In another generation a battle- feeling." And "
ship may only be something an ing with parado
elderly sailor has tattooed on his to ask Mr. Hum
chest. the parallel us
and "futility" (p
i tence" . . . tha
IWhat ever hecame of "the nar ! '- .. -.- -n IT- n

Books Msi And Drama
fI STRAVINSKY PRESENTING
AN. STRAVINSKY.
niversity Chronicle, STRAVINSKY: Le Sacre Du
me; The Norwood
Mass., Price $2.00. Printemps: Ballet Suite for Orch-
even the good, col- estra: by Igor Stravinsky and
l unpublished. The Symphony Orchestra: Columbia
lack of success in Masterworks Set No. 129.
e Great College
ieve, two-fold: the 0
f the college stu- Stravinsky's reputation is said to
ond and third rate have suffered a drastic defiation
mpt to use the col- wh
lege student as the en he took to the baton about
character of their six years ago, the general opinion 0
being: 'Just let him conduct three
to isolate the col- programs of his own music and he
lose life and mind will be a dead issue." Since then,
material. It is im-
aa I - he has proved himself in the eon-
a "type," and it is
aC novelists hereto- cert hall and in the recordings he
n to novelize; but has done for Columbia quite capa-
delineation of "the ble of brilliant, lucid exposition of v
," the 'result has his own work.tOccasionally in this
Lion o an u re cording of the Sacre, a natura_
n and strange to confidence in the quality of his For
nee what has been writing allows latent dullness to
romantic character show itself, which a more critical
from a real situa- iterpreter would disguise. But on v Your
which would beset the 'whole, one should be grateful
pe" (for he would to ge t a composer conducting his0
o his environment) own work. It gives one the mostS n a
lual (for he would authentic view "of the subject;, aO
). All the college real glimpse into the intentions
one is to write nov- underlying the writing: the sum of ,
ot peculiarly college it all being that one has acquired i n
a good basis for criticising inter-;
work, which is al- pretations one may hear in con-
like Professor cert hall. .
stic Age, possesses The score is a difficult one to
ult. With him the read since most of its extraordi-
e more inexcusable nary life and interest lies in the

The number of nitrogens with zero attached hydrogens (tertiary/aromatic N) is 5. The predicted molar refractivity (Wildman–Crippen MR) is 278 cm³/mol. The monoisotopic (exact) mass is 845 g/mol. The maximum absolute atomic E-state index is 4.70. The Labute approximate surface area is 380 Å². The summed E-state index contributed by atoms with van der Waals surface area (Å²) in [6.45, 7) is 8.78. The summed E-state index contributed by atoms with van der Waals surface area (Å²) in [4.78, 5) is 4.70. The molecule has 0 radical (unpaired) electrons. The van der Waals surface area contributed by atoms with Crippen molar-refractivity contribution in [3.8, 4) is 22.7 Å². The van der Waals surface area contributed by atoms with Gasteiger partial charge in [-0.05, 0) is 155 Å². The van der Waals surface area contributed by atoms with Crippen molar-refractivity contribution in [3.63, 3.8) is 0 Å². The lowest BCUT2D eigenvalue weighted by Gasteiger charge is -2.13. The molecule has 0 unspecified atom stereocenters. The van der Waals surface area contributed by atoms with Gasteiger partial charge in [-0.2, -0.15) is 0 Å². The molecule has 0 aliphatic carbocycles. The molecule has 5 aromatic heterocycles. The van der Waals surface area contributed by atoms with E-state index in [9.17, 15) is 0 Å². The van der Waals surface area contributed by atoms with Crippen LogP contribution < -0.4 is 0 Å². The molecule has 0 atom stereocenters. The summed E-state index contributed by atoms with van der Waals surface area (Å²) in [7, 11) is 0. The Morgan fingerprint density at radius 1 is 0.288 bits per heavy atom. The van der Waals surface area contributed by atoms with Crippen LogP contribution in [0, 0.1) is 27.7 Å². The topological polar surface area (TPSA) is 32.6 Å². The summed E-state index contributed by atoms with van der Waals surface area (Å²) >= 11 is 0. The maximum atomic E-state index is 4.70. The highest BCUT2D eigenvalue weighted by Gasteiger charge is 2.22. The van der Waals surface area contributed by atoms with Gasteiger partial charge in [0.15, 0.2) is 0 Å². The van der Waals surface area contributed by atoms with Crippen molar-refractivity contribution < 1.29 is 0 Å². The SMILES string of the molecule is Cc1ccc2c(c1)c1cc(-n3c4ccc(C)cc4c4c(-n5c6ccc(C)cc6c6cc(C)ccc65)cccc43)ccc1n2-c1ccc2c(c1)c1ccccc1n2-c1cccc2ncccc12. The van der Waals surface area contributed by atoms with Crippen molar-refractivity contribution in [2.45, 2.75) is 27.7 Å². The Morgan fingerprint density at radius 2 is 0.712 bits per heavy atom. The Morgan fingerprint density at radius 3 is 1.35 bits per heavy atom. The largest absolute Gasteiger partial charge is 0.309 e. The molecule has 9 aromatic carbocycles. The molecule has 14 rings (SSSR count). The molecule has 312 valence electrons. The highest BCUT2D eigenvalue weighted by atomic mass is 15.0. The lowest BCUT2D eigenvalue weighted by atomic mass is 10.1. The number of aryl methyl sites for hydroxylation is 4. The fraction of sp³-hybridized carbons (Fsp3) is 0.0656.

style itself, in the vitality of per-
Iudent him self and tud t e fn n h i tu f l In
tpetually moving lines, unfoldinghgs
Mr Humewhadeen and renewing themselves. Its com-
hmead hbs.nI plete success depends on absolutec
own campus (Mich- clarity of the mosaic juxtaposition:
of of short phrases. The chordal work k
u Proe- must be sharp and accurate too:
ed mould for per- because of Stravinsky's use of tim-
his writing would bre as a chordal constituent. On
stilted, his charac- the whole the feat is admirably ac-
complished in the present record-
'ing, Stravinsky even acquiescing
undergo more com- in certain sections to slowing the'
college intelligence. tempo in order to achieve clarity. j
description of the v
professor, who with
ess is called Pepys, It was about time for a record- "
like Henley in The I ing of this work, now seventeen V
is speech on return-1years old, and recognized as a mile- O
al mst c wo rd fotr - i f t e Sa r , h o in l a
an class' first rhet- stone in musical history. The "bat-
almost word for ! tle of the Sacre," throwing all Paris!.
odel. The descrip- into an intoxicated stupor, has not^
ip of students "bon- been without its significance. For
amination, the de- Stravinskty it was a bold act of
ein one student is faith, an assertion of a new atti-
t that the particu- tude towards music. For music in
be explained in pop- general, it was an altogether
precisely like The healthy reminder of music's affi-